Ginny Dennehy on Children’s Mental Health
VancouverMom.ca is a proud sponsor of The Sandbox project. This is an all-day fundraising event for children’s mental health on Saturday, August 16, 2014 at Stanley Park. We asked Ginny Dennehy of The Kelty Patrick Dennehy to share her story with us.
Q: How was The Kelty Patrick Dennehy foundation started?
On March 2, 2001, we lost our 17 year old son, Kelty, after a short battle with depression, otherwise known as the ‘Silent Killer’. We were devastated by the loss of our beautiful son and determine to prevent others from traveling the same journey. The Kelty Patrick Dennehy Foundation was founded that same year. Read the full story.story: )
I don’t want anyone else to go through what we went through. No parent should ever have to experience that. We wanted to speak out and warn others about the symptoms and the danger of mental illness.
Q: What are some of the signs that parents should watch out for?
Watch for any kind of change in behaviour in your children. It can be as simple a change in their eating, sleeping or mood patterns. Pay attention to their friendship dynamic and how they interact with other people.
As a parent, we can’t afford to ignore these signs. These subtle little changes, they could be normal childhood behaviour but they could also be symptoms of something else.
Q: How do you do this without constantly worrying?
Mothers do kind of worry. It is the responsibility of a parent to understand and then go get professional opinion. You can’t just ignore it. You can’t.
Sometimes people are scared to think their child could have a mental disease. It’s nothing to be afraid of. It’s nothing to be stigmatized about. If your child had diabetes, would you ignore that? This is the same thing. The reason is because there is shame around it. We have to get over it. There is nothing to be ashamed of. It is not their choice to suffer from mental illness.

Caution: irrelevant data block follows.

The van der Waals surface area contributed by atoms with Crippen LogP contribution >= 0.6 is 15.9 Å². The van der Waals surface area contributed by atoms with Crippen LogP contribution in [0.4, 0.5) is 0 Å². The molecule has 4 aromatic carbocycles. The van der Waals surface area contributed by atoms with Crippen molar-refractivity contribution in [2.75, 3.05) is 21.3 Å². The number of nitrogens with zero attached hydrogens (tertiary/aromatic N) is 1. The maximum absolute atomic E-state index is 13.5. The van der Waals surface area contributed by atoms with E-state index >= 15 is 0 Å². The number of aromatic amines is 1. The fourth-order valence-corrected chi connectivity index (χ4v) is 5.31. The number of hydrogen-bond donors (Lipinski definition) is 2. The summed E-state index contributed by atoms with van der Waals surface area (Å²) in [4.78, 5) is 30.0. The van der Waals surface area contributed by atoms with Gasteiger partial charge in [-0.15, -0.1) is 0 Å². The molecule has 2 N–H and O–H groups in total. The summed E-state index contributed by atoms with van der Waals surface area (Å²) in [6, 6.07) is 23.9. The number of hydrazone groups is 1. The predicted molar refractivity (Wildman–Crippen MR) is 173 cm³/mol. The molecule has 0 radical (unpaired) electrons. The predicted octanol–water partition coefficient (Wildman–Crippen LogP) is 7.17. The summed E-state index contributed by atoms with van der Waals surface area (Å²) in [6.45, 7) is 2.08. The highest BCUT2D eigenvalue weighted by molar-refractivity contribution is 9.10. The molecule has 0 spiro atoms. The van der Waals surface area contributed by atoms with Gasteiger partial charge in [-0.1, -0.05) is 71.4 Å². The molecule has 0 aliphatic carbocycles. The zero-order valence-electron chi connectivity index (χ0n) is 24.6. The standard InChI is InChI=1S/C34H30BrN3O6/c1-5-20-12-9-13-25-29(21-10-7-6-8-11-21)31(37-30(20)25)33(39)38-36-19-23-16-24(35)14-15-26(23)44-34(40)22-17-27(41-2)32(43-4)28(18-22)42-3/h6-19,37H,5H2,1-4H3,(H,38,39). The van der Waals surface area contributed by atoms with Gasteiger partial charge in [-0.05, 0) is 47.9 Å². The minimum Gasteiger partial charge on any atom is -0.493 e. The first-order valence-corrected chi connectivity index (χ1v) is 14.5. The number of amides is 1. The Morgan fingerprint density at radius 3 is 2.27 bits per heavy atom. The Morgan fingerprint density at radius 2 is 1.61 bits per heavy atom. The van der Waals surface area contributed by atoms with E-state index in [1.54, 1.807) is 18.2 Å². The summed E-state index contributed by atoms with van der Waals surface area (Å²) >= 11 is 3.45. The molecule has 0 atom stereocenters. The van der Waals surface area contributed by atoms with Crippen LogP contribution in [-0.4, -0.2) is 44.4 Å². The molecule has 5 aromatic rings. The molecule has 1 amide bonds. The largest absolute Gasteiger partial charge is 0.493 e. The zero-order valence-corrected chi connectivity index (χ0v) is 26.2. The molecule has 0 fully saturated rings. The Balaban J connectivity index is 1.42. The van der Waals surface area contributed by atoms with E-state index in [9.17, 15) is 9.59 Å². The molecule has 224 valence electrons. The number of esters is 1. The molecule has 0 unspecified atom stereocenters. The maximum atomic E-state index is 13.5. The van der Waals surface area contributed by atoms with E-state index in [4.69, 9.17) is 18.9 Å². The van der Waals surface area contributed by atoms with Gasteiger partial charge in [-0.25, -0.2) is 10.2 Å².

Q: Any advice to parents whose children are dealing mental health issues?
The journey that you have with the child with mental illness can be a very long and exhausting journey. You need to stay close, but not smother. You need to be patient and be there for them. It’s hard to understand what they are going through – the pain and the difficulty.
They often feel that they are not normal. Help make your kid feel normal. Everyone wants to belong and feel accepted. Understand the child and know what his triggers are. Most importantly, get the whole family engaged and involved in the process. Mental illness won’t be cured overnight; it will be a process. But people can live with mental illnesses and they can live a healthy and happy life with it.
Q: Why did you get involved with the Sandbox project?
1. We love the idea of doing something fun and creative, for youth, and out in the open. Mental health and illness is often talked about behind closed doors. We love the idea of bringing people together out in the open and getting them to talk about this disease. It’s when you start talking about mental health that you being to remove the stigma.
2. We love the idea of reaching out to a whole new audience. We want to tell them our message – our story – in hopes that they never have to go through what we went through.
3. We love the idea of working with the team at Passage Give. They are young and energetic, and they want to tackle this issue in a whole new light. It’s really encouraging to see a group of a younger generation diving in to problems like this. It makes me hopeful that we can one day pass the torch on and continue to make a difference. The energy and effort they are putting towards this is really amazing to see.
Q: How can we as a community help?
There are two ways the community can really help. The first is to start talking about mental health. Get engaged, learn about it and become aware of what it is or isn’t. That way we can remove the stigma associated with mental illnesses.
The truth is, there is still a lot that we don’t understand about mental health and we need financial support to do more research.
Join us on August 16, 2014, as we open up The World’s Largest Sandbox, to raise fund for Children’s Mental Health. It’s going to be a day of fun, sunshine, and smiles. Build sand castles, play mini golf and laugh in a bouncy castle. There will be kids yoga, live music and tasty food trucks.
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